The extra interest that investors demand to buy Irish Government debt over German bonds has widened to a 5½-month high as worries over the economic impact of a possible messy Brexit hurt demand.
UK prime minister Theresa May last week disclosed a draft agreement on leaving the European Union that met with strong opposition from within her party, and which could spark a confidence vote in her leadership and increase the chances of a "no deal" Brexit.
The UK is one of Ireland’s biggest trading partners, and the Border between Northern Ireland and the Republic is a key issue in Brexit talks.
"A no-deal Brexit could have an adverse impact on Ireland's economic picture, which would impact risk assets and have some effect on government bonds as well," said Commerzbank rates strategist Rainer Guntermann.
“It could affect the country in general, it could impact the budget position, the deficit position, and generally weigh on risk assets as well.”
While government bonds are generally not considered risky assets, euro zone government debt – especially lower-rated debt – often tends to perform differently, since individual countries don’t have control over printing money.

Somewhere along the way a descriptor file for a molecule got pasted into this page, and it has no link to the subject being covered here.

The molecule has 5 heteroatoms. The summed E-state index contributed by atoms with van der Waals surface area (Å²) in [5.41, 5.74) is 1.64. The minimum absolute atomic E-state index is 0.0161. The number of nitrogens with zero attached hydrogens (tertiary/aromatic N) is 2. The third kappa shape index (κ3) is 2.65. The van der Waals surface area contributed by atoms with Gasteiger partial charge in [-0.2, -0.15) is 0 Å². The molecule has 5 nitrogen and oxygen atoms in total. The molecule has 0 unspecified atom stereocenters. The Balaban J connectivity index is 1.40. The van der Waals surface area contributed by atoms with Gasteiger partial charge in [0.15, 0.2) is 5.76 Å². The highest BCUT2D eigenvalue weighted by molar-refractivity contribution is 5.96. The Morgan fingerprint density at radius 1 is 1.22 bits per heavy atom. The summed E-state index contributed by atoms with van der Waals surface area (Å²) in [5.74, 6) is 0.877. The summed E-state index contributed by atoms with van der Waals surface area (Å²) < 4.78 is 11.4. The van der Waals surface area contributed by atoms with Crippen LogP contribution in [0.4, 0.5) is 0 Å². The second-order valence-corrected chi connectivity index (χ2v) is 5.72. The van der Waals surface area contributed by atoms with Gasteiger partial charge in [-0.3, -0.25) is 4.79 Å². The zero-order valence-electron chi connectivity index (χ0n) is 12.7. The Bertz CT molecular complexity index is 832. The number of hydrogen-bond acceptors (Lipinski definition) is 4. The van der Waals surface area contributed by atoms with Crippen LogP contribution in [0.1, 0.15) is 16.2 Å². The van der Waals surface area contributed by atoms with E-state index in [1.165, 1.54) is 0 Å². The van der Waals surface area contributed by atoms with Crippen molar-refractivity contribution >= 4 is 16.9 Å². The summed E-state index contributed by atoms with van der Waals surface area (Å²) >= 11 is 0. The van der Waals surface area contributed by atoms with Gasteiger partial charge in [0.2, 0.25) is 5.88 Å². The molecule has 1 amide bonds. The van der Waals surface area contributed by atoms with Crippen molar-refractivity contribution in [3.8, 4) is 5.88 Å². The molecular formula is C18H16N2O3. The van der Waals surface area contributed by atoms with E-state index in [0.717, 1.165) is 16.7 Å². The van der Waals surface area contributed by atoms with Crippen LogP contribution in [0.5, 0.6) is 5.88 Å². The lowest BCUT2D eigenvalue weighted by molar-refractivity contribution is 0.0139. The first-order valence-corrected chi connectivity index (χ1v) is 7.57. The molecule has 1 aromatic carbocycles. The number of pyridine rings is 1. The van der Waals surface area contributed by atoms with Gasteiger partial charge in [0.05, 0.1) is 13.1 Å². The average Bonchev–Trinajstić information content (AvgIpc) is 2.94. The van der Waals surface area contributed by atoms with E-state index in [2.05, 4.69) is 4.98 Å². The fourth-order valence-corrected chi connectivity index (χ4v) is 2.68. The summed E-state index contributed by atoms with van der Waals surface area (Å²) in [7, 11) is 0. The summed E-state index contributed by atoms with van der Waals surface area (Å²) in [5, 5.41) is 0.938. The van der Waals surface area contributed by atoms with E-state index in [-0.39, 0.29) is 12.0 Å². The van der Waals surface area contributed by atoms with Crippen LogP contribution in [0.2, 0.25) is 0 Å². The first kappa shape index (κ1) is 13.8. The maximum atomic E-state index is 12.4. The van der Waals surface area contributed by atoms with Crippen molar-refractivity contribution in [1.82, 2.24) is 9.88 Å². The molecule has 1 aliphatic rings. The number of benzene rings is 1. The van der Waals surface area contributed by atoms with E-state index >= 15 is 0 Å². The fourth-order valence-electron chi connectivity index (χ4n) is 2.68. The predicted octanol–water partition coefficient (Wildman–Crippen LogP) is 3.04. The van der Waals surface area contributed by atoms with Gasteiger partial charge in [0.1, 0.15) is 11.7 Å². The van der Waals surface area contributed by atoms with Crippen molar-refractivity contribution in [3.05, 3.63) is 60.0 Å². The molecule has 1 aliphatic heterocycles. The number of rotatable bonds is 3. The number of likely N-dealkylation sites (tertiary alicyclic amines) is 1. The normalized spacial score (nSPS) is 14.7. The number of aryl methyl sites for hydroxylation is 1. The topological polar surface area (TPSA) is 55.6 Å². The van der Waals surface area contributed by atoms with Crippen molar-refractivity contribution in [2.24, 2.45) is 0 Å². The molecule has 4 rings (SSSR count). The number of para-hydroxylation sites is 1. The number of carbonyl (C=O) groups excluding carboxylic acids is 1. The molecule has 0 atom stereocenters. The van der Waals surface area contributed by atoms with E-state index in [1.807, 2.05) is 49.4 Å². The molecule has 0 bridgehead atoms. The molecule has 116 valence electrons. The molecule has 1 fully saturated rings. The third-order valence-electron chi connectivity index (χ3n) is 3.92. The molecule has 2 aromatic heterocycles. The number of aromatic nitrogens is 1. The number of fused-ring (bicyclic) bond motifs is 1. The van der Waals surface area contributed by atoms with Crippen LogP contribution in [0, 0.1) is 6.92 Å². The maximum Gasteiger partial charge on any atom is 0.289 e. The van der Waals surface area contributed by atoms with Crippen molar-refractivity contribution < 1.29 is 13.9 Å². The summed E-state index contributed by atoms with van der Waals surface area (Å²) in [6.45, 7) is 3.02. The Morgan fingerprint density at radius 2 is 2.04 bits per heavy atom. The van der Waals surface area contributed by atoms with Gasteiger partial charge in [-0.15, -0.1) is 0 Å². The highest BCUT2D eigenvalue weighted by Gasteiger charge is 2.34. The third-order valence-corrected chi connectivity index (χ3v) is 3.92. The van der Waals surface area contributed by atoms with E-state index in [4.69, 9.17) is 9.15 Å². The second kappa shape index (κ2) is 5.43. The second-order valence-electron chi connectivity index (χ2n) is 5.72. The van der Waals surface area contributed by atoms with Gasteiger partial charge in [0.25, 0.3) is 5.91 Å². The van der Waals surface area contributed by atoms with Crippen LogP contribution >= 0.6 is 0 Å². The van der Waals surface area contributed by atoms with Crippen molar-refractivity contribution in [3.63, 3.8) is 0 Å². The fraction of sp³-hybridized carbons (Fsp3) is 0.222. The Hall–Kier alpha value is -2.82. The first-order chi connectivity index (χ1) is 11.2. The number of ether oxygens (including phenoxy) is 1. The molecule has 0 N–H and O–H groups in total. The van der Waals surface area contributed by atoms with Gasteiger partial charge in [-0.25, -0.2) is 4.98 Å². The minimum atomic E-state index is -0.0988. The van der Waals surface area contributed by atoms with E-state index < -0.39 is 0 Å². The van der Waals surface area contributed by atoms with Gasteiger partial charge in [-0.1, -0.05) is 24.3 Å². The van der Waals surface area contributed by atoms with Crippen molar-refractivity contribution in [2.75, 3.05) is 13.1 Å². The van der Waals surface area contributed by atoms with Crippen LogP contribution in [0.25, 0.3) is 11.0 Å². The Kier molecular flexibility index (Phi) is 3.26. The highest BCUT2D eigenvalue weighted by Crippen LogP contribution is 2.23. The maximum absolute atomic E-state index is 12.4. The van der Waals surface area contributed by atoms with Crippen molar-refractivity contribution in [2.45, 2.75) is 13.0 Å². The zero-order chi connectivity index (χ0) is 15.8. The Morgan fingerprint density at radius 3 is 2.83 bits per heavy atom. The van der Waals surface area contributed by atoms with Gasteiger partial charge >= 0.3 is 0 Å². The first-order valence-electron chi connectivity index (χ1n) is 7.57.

So while British gilt yields dropped on the reaction to the contentious Brexit proposal, Irish yields increased, with 10-year yields hitting a one-month high of 1.045 per cent on Friday.
The spread between Irish and German 10-year bonds hit a 5½-month high of 65.5 basis points after the official close on Friday, and early on Monday stood at 62 basis points.
German bonds have been the subject of flight-to-safety demand, increasing many spreads across the euro zone, but Ireland’s underperformance stands out.
For example, the Irish 10-year bond yield’s spread over its closest peer, Belgium, also reached its widest level since late May on Friday at 23.5 basis points, and was at 21 basis points in early trade on Monday.
Elsewhere, Italian government bond yields dropped 3-5 basis points across the curve, with analysts pointing to some conciliatory comments from 5-Star Movement leader Luigi Di Maio as a potential driver as budget talks between Italy and the EU proceed.
Di Maio reiterated over the weekend that the government was willing to sell real estate assets, reduce waste and introduce safeguard clauses to ensure the deficit will not exceed the target of 2.4 per cent of output in 2019. But he said: “The main reforms of the budget must remain in place.”
The yield on Italy’s 10-year government bond was down 5.5 basis points at 3.44 per cent, while the spread over Germany tightened seven basis points to 305 basis points.
The improved risk sentiment saw the yields of higher-rated bonds rise, with German 10-year yields, the benchmark for the region, 1.5 basis points higher at 0.385 per cent. – Reuters